Stufato di Frutti di Mare

One day in one of my enjoyable trips to my local wine shop The Fine Wine Source in Livonia, Michigan, I was just getting ready to leave and I got waylaid.  Now I realize that it sounds peculiar that I would have trouble leaving a wine shop.   A customer came in, and I figured that it would be the perfect time to leave, but he came in with a request for some popular priced wines to go with a dinner that he was going to make “Stufato di Frutti di Mare” or Seafood Stew, but the kicker was that it would be in a tomato base.   Immediately everyone thinks of white wines with seafood, but the tomato base threw a monkey wrench in the discussion. I normally wouldn’t chimed in, but when I was asked, I had to answer, but I try to demur to the professionals.  I thought of years ago when I used to attend a big Italian family Christmas Eve party that was only offering platters of seafood, a tradition.  I and the consultants thought of big and spicy red wines.  So, I was called in for a tasting, imagine that.

One of the first wines that I thought of was Primitivo, because my brain thinks of matching ethnic cuisine with like wines, but I thought Primitivo might be a bit heavy.  Then someone suggested Zinfandel, which is the American Primitivo, but I think with a bit more fruit and spice, made for the wine critics who like jammy wines.  We all tried some Peirano Estate Vineyards “The Heritage Collection” Old Vine Zinfandel Lodi 2018.  In 1879 Giacomo Peirano, a grape farmer from Genoa, Italy immigrated to San Francisco in hopes of becoming a gold miner, he realized that he was too late and moved to Lodi, home of many mining camps.  He opened up a shop to cater to the miners’ needs, he was successful, and went back to Italy to fetch his wife and brought back Italian Zinfandel cuttings as well.  He bought a three-hundred-acre farm and planted seventy-five acres of vines.  The family has been successful to this day with five generations.  This wine had a long growing season with low yield crops from over one-hundred-twenty-year-old Zinfandel vines.  The fruit was handpicked, lightly crushed in the tanks and fermented on the skins for dryness.  Then aged in a mix of French and American Oak, of which fifteen percent was new, for about eighteen months.  The deep burgundy colored wine offered notes of black fruits and on the palate, there was black cherries, plums, cocoa and spices with moderate tannins and good acidity; with a nice moderate finish beckoning for another glass.  I think we all agreed that this would be perfect with the planned dish.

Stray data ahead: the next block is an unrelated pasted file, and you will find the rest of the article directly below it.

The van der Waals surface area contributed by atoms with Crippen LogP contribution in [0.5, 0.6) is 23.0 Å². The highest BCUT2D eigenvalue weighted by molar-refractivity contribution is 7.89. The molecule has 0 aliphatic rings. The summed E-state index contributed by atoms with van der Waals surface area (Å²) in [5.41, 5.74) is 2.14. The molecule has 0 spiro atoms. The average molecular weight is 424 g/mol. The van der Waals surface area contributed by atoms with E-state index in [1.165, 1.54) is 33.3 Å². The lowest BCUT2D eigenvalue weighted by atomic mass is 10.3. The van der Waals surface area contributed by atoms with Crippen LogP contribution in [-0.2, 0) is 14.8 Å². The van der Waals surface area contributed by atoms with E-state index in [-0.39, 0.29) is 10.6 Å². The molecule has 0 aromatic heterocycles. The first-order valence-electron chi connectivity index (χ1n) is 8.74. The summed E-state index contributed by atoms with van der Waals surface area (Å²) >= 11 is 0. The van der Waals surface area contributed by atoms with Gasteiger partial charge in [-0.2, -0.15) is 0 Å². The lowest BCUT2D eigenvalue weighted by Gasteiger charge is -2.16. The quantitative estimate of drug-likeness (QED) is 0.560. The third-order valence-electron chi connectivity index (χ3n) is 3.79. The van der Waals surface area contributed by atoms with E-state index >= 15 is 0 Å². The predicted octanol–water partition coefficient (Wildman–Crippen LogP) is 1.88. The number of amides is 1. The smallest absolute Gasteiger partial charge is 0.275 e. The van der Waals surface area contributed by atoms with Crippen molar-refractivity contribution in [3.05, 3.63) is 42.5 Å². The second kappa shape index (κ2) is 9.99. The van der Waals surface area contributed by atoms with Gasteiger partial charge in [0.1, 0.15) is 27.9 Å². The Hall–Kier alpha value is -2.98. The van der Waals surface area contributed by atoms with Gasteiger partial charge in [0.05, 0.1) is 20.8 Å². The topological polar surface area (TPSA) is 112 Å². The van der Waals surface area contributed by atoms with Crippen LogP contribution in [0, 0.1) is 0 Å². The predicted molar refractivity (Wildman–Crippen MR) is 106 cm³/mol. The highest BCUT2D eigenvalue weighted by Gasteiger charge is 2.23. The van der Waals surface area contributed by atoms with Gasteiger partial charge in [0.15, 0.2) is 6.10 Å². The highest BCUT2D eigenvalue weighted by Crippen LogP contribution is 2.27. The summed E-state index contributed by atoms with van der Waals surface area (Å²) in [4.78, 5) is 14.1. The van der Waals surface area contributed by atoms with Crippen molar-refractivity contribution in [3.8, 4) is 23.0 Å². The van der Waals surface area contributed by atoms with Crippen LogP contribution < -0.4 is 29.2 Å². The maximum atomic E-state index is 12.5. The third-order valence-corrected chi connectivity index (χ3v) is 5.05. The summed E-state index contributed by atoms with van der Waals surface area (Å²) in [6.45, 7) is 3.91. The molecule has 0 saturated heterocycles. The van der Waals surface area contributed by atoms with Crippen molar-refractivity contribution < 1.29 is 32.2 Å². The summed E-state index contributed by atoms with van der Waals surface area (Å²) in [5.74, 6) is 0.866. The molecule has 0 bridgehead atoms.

Then it was suggested to try a nice Mediterranean style wine as well, Bodegas Alto Moncayo Veraton Garnacha 2018 is a fine example of wine from Campo de Borja DO.  The town of Borja has a long history going back to 5 BC and thought to be from tribes of mixed Iberian and Celtic stock.  The Borgia family, that is famous in Italy, during the Renaissance, and produced two Popes, were of Borjan origin.  The winemaking goes back to the time of the Romans and the Cistercian monks.  Rain is scarce in the region, the low regions are of brown limestone, while the middle elevation offers soil of deposited stones and iron-rich clay, while the highest elevation in the Moncayo foothills offer stones, iron and lime.  I had to show two different views of the label, because the pretty part, doesn’t identify the wine, unless you already know the artwork.  This wine is made from vines that are thirty to fifty years of age.  The wine is barrel aged for sixteen months.  This wine had a nose of dark fruits, and those fruits follow through on the palate along with a touch of chocolate, nice tannins, balanced with a medium count finish with terroir. Another winner for the dish, and the customer wasn’t sure, so he decided to get six of each for the dinner party.                                   

About thewineraconteur

A non-technical wine writer, who enjoys the moment with the wine, as much as the wine. Twitter.com/WineRaconteur Instagram/thewineraconteur Facebook/ The Wine Raconteur
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